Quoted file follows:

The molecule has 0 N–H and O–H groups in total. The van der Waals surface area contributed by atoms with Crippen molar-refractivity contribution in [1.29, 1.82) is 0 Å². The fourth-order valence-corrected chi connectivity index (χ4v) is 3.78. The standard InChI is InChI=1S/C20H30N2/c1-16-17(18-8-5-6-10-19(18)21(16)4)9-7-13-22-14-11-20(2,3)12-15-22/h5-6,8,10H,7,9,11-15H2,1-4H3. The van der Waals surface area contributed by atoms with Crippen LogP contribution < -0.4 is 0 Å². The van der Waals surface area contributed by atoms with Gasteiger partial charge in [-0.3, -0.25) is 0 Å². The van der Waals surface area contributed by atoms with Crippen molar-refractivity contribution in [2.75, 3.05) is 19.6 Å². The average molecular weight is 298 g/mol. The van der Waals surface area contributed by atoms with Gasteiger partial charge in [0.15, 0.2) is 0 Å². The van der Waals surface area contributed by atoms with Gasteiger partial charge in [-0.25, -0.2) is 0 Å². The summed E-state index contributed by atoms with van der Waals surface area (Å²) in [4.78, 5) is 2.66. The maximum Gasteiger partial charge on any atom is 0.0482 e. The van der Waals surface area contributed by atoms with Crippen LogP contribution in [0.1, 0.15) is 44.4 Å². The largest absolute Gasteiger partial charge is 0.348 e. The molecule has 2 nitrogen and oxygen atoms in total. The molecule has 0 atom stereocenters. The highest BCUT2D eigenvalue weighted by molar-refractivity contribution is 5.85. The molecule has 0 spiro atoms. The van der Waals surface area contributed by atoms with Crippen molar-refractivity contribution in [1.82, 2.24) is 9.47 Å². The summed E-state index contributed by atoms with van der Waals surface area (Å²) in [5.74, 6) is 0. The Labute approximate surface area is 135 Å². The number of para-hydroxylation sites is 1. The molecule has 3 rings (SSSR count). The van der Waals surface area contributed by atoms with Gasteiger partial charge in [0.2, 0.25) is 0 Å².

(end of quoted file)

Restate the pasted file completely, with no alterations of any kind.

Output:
The molecule has 0 N–H and O–H groups in total. The van der Waals surface area contributed by atoms with Crippen molar-refractivity contribution in [1.29, 1.82) is 0 Å². The fourth-order valence-corrected chi connectivity index (χ4v) is 3.78. The standard InChI is InChI=1S/C20H30N2/c1-16-17(18-8-5-6-10-19(18)21(16)4)9-7-13-22-14-11-20(2,3)12-15-22/h5-6,8,10H,7,9,11-15H2,1-4H3. The van der Waals surface area contributed by atoms with Crippen LogP contribution < -0.4 is 0 Å². The van der Waals surface area contributed by atoms with Gasteiger partial charge in [-0.3, -0.25) is 0 Å². The van der Waals surface area contributed by atoms with Crippen molar-refractivity contribution in [2.75, 3.05) is 19.6 Å². The average molecular weight is 298 g/mol. The van der Waals surface area contributed by atoms with Gasteiger partial charge in [0.15, 0.2) is 0 Å². The van der Waals surface area contributed by atoms with Gasteiger partial charge in [-0.25, -0.2) is 0 Å². The summed E-state index contributed by atoms with van der Waals surface area (Å²) in [4.78, 5) is 2.66. The maximum Gasteiger partial charge on any atom is 0.0482 e. The van der Waals surface area contributed by atoms with Crippen LogP contribution in [0.1, 0.15) is 44.4 Å². The largest absolute Gasteiger partial charge is 0.348 e. The molecule has 2 nitrogen and oxygen atoms in total. The molecule has 0 atom stereocenters. The highest BCUT2D eigenvalue weighted by molar-refractivity contribution is 5.85. The molecule has 0 spiro atoms. The van der Waals surface area contributed by atoms with Crippen molar-refractivity contribution in [1.82, 2.24) is 9.47 Å². The summed E-state index contributed by atoms with van der Waals surface area (Å²) in [5.74, 6) is 0. The Labute approximate surface area is 135 Å². The number of para-hydroxylation sites is 1. The molecule has 3 rings (SSSR count). The van der Waals surface area contributed by atoms with Gasteiger partial charge in [0.2, 0.25) is 0 Å².